A rocket killed two people in Poland near the Ukrainian border. Everything currently indicates that it was at least not deliberate shelling by Russia. Nevertheless, Putin’s rocket terror in Ukraine is the trigger. What’s next?

Gerhard Mangott is Professor of International Relations at the University of Innsbruck and a proven expert on Russia. In an interview with FOCUS online, he explains why Vladimir Putin is afraid of a direct military confrontation with NATO, but will continue his war crimes against Ukraine and what the situation is at the moment.

FOCUS online: Is the escalation now banned?

Gerhard Mangott: Not quite yet. There is a crisis meeting of the NATO ambassadors this morning. But if one can rely on the statements of US President Biden, it should have been an interceptor missile. This tells us that it may also have been Ukrainian rocket fire in the form of an interceptor missile against incoming Russian cruise missiles, which were then diverted to Polish territory.

However, at this point in time, it cannot be entirely ruled out that it could also have been S-300 missiles that Russia fired from Ukrainian territory. However, the signs indicate that it was the remains of a Ukrainian interceptor missile.

Is Putin off the hook with that?

Mangott: There were statements very early yesterday that Russia had deliberately attacked Poland with the aim of escalating the conflict. It was unbelievable from the start. I firmly believe that Putin knows he cannot attack a NATO country.


Mangott: The Russian troops have already been disenchanted in Ukraine and would have absolutely no chance against NATO forces. I ruled out an escalation brought about by Russia from the start, but there was a possibility that it could have been a Russian stray.

But it doesn’t look like it at the moment. This also removes the accusation that Russia wanted to escalate. Still, there are those who say the two-person blast would never have happened if Russia hadn’t launched rocket terror into Ukraine on Tuesday. In that case, a Ukrainian interceptor missile would not have had to go up.

Will Russia stop rocket terror now?

Mangott: I don’t think so. Even if it were a Russian missile that strayed into Poland, it will not affect Russia’s strategy to destroy the Ukrainian population’s winter heat, water and electricity supplies. These attacks will continue. These are clearly war crimes. The incident will not change that.

The Ukrainian Defense Minister calls for the establishment of a no-fly zone after the rocket hit.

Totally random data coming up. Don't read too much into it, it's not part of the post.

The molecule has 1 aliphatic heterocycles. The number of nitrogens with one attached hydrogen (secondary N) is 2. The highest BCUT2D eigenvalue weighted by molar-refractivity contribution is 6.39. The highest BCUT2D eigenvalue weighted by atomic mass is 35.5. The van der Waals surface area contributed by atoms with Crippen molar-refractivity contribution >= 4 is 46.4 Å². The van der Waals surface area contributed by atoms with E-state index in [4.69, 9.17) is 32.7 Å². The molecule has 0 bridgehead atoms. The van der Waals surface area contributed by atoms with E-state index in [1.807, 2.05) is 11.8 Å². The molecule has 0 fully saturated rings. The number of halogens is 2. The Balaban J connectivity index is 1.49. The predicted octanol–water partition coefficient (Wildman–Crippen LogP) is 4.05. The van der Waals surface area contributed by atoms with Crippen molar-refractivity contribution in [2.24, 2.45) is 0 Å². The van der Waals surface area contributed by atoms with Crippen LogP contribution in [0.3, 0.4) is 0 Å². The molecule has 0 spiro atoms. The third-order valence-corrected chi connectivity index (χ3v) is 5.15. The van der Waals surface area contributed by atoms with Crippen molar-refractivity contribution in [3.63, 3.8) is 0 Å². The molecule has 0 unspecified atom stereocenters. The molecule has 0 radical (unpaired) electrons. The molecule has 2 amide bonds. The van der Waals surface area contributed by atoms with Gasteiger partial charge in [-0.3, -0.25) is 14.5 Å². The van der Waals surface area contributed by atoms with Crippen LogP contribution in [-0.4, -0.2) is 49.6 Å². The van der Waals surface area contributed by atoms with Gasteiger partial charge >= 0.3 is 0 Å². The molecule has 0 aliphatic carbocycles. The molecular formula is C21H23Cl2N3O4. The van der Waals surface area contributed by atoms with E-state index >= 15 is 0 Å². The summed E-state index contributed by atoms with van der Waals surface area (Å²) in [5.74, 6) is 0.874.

Mangott: The chances are still zero. Most NATO countries have made it clear that a no-fly zone would mean that NATO planes would have to shoot down Russian planes flying in Ukrainian airspace. That would then be a direct military confrontation between NATO and Russia and thus trigger an uncontrollable escalation of the hostilities.

I am sure that such a no-flight zone will not come, although there are supporters of one among the Baltic States, Romania and Poland.

Will NATO now further increase its troop presence on the external borders?

Mangott: The incident yesterday afternoon itself will have little impact on that. But since the beginning of the war we have been observing a systematic increase in troops on NATO’s eastern flank, which will continue.

What was going on in the Kremlin when the rocket hit Poland became public?

Mangott: I think that definitely caused a certain amount of nervousness, because the Russian side couldn’t rule out that it was a Russian missile that detonated in Poland. One knew, of course, that this would have been the shelling of a NATO country.

On the other hand, the rule of international law applies that an unintentional attack on another country does not automatically trigger the right to self-defense. The Russian side then very quickly denied that it was a question of Russian shelling. It was rumored on the Telegram channels and among Russian military bloggers that the incident could have been staged by Poland and Ukraine in order to provoke NATO intervention in Ukraine’s interests. That’s absurd.

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